Zebrafish Study with Human Heart Implications
Researchers led by Salk professor Juan Carlos Izpisúa Belmonte have identified a population of heart cells in zebrafish with the amazing ability to regenerate within a month after 20 percent of the tissue has been destroyed. The finding, published in Nature, could provide insight into how mammalian hearts might be coaxed into repairing themselves after injury brought on by heart attack.
Interestingly, it is not stem cells that repair the injured fish hearts. Instead, the patch-up work is done by differentiated cardiac muscle cells known as cardiomyocytes, the cells whose normal job is to supply the contractile force of the heart.
"What the results of our study show is that mother nature utilizes other ways besides going all the way back to pluripotent stem cells to Zebrafish Study with Human Heart Implications regenerate tissues and organs," says Izpisúa Belmonte, noting that, at least in fish, the body may have evolved surprising repair strategies driven by cell types more seasoned than stem cells.
Human hearts cannot undergo these types of regenerative changes on their own. When damaged by heart attack, our heart muscle is replaced by scar tissue incapable of contracting. However, prior to heart failure, damaged mammalian heart muscle cells enter a save yourself state known as "hibernation," in which they cease contracting in an effort to survive.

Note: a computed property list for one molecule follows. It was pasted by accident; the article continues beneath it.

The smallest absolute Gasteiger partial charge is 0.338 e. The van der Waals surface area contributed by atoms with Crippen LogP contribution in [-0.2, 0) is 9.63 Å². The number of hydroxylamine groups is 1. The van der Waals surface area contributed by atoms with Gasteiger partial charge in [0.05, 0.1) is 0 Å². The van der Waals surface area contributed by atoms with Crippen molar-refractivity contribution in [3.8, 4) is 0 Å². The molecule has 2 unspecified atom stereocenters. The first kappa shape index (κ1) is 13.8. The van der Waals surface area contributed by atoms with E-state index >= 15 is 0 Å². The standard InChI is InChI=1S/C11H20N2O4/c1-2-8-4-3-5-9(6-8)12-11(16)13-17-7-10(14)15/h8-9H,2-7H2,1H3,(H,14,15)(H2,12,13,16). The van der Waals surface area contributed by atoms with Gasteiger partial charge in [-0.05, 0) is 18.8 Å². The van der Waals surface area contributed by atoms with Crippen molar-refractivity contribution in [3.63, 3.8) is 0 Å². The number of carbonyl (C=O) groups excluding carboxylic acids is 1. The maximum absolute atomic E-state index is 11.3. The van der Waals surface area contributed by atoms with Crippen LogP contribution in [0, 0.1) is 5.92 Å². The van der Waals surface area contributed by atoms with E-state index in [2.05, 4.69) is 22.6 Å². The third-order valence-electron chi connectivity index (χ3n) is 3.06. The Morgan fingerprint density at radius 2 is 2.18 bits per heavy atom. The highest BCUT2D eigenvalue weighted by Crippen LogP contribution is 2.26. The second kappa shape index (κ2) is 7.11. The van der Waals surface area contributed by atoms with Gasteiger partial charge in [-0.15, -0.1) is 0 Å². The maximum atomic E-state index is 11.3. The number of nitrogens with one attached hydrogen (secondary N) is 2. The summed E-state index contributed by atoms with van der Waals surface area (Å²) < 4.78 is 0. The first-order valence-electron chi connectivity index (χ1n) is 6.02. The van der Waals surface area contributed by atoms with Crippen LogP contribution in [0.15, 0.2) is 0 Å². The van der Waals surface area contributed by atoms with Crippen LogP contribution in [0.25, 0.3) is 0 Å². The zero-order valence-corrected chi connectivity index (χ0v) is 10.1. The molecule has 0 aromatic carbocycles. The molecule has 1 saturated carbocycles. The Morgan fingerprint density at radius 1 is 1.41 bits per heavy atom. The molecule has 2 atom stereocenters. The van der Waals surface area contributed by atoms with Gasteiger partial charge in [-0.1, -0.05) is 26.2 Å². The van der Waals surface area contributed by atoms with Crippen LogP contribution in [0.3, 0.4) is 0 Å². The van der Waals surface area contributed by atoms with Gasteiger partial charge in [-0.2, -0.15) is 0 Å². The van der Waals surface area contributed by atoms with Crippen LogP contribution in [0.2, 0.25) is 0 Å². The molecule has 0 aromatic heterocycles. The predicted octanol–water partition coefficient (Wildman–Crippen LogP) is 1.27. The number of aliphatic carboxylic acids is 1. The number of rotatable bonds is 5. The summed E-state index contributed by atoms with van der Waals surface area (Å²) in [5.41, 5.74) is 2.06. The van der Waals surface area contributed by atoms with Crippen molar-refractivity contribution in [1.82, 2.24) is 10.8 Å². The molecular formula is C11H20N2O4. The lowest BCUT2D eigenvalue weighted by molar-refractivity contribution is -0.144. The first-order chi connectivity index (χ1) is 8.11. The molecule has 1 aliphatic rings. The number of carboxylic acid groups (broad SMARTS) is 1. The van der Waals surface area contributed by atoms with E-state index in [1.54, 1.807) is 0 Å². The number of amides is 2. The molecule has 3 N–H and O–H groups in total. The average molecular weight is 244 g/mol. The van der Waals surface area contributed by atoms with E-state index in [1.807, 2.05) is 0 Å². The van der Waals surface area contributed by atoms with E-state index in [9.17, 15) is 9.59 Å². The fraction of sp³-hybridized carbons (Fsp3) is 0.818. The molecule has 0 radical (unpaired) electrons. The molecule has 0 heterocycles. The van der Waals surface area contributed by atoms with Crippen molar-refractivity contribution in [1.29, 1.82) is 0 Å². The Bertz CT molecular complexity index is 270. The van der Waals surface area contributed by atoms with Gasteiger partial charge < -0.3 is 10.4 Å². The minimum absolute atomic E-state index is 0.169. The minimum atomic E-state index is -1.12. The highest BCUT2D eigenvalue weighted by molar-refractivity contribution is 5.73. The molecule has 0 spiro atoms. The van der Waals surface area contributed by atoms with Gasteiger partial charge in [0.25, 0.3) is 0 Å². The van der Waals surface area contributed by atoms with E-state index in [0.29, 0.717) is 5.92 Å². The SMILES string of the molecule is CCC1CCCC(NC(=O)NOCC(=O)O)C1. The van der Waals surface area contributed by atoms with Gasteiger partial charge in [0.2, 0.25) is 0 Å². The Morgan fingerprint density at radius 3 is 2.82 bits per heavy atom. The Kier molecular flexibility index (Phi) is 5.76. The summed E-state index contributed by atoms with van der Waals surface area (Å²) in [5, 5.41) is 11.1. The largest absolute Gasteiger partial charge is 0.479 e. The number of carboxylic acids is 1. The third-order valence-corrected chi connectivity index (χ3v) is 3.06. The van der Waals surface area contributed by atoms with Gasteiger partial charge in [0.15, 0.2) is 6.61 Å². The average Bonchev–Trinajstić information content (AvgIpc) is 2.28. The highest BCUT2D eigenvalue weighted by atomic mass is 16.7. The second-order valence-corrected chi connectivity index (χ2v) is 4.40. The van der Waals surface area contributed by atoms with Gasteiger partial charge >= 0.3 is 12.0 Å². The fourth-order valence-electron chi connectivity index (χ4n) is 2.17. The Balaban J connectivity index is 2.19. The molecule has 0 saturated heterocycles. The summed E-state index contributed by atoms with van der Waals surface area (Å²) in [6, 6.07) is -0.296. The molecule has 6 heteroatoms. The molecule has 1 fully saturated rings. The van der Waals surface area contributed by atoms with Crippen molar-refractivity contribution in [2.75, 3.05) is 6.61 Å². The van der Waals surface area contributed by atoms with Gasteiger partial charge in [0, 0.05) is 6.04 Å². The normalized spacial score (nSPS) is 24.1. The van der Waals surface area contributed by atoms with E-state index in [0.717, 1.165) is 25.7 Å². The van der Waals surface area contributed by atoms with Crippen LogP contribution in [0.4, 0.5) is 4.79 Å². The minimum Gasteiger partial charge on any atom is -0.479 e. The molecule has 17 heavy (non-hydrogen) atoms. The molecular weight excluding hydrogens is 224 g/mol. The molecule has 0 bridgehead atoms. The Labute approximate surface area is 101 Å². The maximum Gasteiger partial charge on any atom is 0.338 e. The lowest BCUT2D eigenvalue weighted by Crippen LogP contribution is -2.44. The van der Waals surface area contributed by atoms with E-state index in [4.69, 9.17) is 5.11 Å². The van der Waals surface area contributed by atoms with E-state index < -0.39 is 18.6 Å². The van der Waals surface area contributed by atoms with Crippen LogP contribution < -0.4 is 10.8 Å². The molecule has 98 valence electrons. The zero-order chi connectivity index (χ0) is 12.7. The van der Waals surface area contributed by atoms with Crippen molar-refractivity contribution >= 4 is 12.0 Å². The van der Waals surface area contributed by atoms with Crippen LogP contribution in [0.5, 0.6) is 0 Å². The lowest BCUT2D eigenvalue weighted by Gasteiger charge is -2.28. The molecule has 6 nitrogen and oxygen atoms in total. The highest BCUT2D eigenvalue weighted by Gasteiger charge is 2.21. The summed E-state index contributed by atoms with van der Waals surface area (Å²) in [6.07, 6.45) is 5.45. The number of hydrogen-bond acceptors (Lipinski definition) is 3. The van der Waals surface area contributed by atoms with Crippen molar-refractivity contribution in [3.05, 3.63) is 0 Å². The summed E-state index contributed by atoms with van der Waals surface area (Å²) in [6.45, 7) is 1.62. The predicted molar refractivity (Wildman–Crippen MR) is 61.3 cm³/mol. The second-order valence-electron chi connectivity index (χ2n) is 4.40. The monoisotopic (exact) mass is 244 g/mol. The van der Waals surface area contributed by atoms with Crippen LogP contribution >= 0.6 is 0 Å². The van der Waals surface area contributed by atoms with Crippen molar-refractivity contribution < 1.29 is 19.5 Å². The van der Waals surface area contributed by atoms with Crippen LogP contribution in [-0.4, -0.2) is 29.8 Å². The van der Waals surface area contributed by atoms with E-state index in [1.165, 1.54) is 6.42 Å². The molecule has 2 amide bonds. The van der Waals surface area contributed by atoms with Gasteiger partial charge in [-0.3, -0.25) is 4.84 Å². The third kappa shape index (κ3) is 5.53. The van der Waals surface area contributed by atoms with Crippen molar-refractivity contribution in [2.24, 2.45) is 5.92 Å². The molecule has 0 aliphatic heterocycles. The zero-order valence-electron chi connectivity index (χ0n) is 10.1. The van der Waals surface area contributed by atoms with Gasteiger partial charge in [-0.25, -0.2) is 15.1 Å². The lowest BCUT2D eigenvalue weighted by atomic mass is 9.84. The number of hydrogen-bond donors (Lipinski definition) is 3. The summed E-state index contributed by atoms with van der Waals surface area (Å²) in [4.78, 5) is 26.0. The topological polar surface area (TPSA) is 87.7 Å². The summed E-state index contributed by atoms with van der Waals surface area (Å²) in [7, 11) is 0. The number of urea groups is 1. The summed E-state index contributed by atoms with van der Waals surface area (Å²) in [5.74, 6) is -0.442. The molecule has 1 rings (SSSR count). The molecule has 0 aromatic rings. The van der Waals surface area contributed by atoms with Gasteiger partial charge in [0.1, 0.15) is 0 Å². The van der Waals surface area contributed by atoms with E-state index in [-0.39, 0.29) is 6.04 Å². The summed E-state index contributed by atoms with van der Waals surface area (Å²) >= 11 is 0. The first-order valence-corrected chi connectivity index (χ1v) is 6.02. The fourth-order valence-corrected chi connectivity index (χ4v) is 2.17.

Chris Jopling, a postdoctoral fellow of Izpisúa Belmonte's at the Center for Regenerative Medicine in Barcelona who worked with researchers at the Salk, sees human heart "hibernation" as significant. "During heart regeneration in the zebrafish, we found that cardiomyocytes displayed structural changes similar to those observed in hibernating cardiomyocytes," he said, noting that those changes were actually necessary before the fish cardiomyoctes could start dividing. "Because of these similarities, we hypothesize that hibernating mammalian cardiomyocytes may represent cells that are attempting to proliferate."
So the good news is that mammalian hearts can undergo a kind of metabolic "downsizing" that is a prelude to cell division. "This idea fits nicely with the findings from a number of groups — that forced expression of cell cycle regulators can induce cardiomyocyte proliferation in mammals," says Jopling. "Maybe all they need is a bit of a push in the right direction."